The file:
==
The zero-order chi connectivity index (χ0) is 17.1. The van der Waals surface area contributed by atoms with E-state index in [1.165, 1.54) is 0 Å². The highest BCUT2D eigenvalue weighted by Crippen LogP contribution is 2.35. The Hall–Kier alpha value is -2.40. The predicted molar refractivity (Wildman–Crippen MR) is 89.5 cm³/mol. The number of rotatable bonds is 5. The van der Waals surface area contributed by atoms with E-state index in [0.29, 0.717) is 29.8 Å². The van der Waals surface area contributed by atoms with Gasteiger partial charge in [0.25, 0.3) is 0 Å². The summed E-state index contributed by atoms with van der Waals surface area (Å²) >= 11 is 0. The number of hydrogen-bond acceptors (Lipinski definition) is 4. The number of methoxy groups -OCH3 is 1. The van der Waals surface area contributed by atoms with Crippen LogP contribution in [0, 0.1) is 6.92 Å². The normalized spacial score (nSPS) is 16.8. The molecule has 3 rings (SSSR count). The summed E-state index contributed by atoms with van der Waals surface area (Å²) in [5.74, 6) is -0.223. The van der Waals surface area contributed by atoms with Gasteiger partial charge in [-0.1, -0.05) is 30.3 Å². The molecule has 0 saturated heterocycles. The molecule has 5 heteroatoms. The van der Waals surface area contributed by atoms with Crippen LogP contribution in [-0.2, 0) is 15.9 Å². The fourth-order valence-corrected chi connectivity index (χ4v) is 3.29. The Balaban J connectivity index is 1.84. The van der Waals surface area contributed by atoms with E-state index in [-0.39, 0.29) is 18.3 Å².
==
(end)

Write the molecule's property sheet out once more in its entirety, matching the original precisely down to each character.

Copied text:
The zero-order chi connectivity index (χ0) is 17.1. The van der Waals surface area contributed by atoms with E-state index in [1.165, 1.54) is 0 Å². The highest BCUT2D eigenvalue weighted by Crippen LogP contribution is 2.35. The Hall–Kier alpha value is -2.40. The predicted molar refractivity (Wildman–Crippen MR) is 89.5 cm³/mol. The number of rotatable bonds is 5. The van der Waals surface area contributed by atoms with E-state index in [0.29, 0.717) is 29.8 Å². The van der Waals surface area contributed by atoms with Gasteiger partial charge in [0.25, 0.3) is 0 Å². The summed E-state index contributed by atoms with van der Waals surface area (Å²) >= 11 is 0. The number of hydrogen-bond acceptors (Lipinski definition) is 4. The number of methoxy groups -OCH3 is 1. The van der Waals surface area contributed by atoms with Crippen LogP contribution in [0, 0.1) is 6.92 Å². The normalized spacial score (nSPS) is 16.8. The molecule has 3 rings (SSSR count). The summed E-state index contributed by atoms with van der Waals surface area (Å²) in [5.74, 6) is -0.223. The van der Waals surface area contributed by atoms with Gasteiger partial charge in [-0.1, -0.05) is 30.3 Å². The molecule has 0 saturated heterocycles. The molecule has 5 heteroatoms. The van der Waals surface area contributed by atoms with Crippen LogP contribution in [-0.2, 0) is 15.9 Å². The fourth-order valence-corrected chi connectivity index (χ4v) is 3.29. The Balaban J connectivity index is 1.84. The van der Waals surface area contributed by atoms with E-state index in [-0.39, 0.29) is 18.3 Å².